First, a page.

The Floral Industry
Anna Jarvis originally selected the carnation as the emblem of Mother’s Day because of her mother’s love of the flower. It also was inexpensive, allowing almost anyone to offer it as a tribute to his or her mother. Jarvis went on to imbue the white carnation with the symbolic meanings of purity, fidelity, beauty, charity, and love. As the flower came to be tied to Mother’s Day, the price jumped as florists hiked the price of the flower from half a cent to a dollar between 1908 and 1920. They exploited its popularity at Mother’s Day to make a profit, upsetting Anna Jarvis that florists wished to profit off of her mother’s favorite flower.
To undercut the floral industry, Jarvis began to offer as an alternative to actual carnations, a badge with a white carnation emblem on it. She hoped to offer the badges for free, but had to charge a minimal fee to pay for the materials.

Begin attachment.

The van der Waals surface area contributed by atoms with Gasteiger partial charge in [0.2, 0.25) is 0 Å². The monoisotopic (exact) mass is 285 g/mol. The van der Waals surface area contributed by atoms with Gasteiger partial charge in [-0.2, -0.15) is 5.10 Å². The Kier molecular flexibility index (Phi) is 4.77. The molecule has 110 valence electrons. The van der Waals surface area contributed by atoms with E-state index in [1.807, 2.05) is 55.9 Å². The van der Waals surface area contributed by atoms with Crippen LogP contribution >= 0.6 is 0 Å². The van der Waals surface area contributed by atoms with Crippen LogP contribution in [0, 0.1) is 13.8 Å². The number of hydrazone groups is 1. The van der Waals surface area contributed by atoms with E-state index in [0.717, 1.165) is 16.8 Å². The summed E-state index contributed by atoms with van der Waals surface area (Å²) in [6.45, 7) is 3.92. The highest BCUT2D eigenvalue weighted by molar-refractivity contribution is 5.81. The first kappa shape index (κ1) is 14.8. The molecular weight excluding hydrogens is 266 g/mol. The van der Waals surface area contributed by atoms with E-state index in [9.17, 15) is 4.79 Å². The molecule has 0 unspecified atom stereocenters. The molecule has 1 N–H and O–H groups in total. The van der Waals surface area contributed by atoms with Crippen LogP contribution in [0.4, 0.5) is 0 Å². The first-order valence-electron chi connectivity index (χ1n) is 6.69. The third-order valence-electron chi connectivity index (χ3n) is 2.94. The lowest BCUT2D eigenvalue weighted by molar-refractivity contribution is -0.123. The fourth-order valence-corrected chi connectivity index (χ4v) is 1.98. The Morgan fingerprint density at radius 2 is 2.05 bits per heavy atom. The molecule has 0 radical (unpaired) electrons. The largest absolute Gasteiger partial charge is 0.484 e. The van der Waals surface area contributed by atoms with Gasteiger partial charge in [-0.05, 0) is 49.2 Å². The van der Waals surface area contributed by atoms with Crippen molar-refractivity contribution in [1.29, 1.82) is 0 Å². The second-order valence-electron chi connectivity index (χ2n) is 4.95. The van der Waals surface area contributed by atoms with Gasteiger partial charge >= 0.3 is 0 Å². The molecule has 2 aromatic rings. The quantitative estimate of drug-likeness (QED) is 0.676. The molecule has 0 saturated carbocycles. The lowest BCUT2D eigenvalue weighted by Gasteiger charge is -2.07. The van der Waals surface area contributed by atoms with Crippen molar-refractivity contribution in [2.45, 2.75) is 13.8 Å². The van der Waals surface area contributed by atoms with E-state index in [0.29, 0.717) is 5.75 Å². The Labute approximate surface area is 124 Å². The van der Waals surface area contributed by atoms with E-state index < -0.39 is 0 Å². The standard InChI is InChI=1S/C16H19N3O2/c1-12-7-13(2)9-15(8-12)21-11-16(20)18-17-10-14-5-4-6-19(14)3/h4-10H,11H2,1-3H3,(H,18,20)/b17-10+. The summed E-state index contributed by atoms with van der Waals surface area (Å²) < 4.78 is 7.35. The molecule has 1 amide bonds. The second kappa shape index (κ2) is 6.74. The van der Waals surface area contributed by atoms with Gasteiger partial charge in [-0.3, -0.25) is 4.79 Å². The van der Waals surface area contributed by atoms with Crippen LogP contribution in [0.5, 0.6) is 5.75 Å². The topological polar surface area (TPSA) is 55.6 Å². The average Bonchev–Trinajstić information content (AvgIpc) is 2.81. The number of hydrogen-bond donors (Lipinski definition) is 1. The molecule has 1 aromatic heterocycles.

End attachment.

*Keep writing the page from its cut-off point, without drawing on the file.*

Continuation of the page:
Eventually, Anna Jarvis’ drive to defend her vision of Mother’s Day and motherhood led to a sad end. Because she refused to profit from Mother’s Day as others did, Jarvis spent her funds defending the holiday she created and battling those who did profit from it. Eventually, with her health ruined and her finances in shambles, Jarvis was admitted to a hospital in Philadelphia. During the last years of her life, the Anna M. Jarvis Committee supported her and ran the affairs of the mother’s day movement. When Jarvis died on November 24, 1948, it was again the official committee who made all the final arrangements. Jarvis is buried in West Laurel Hill Cemetery in Philadelphia with a spray of carnations decorating her casket.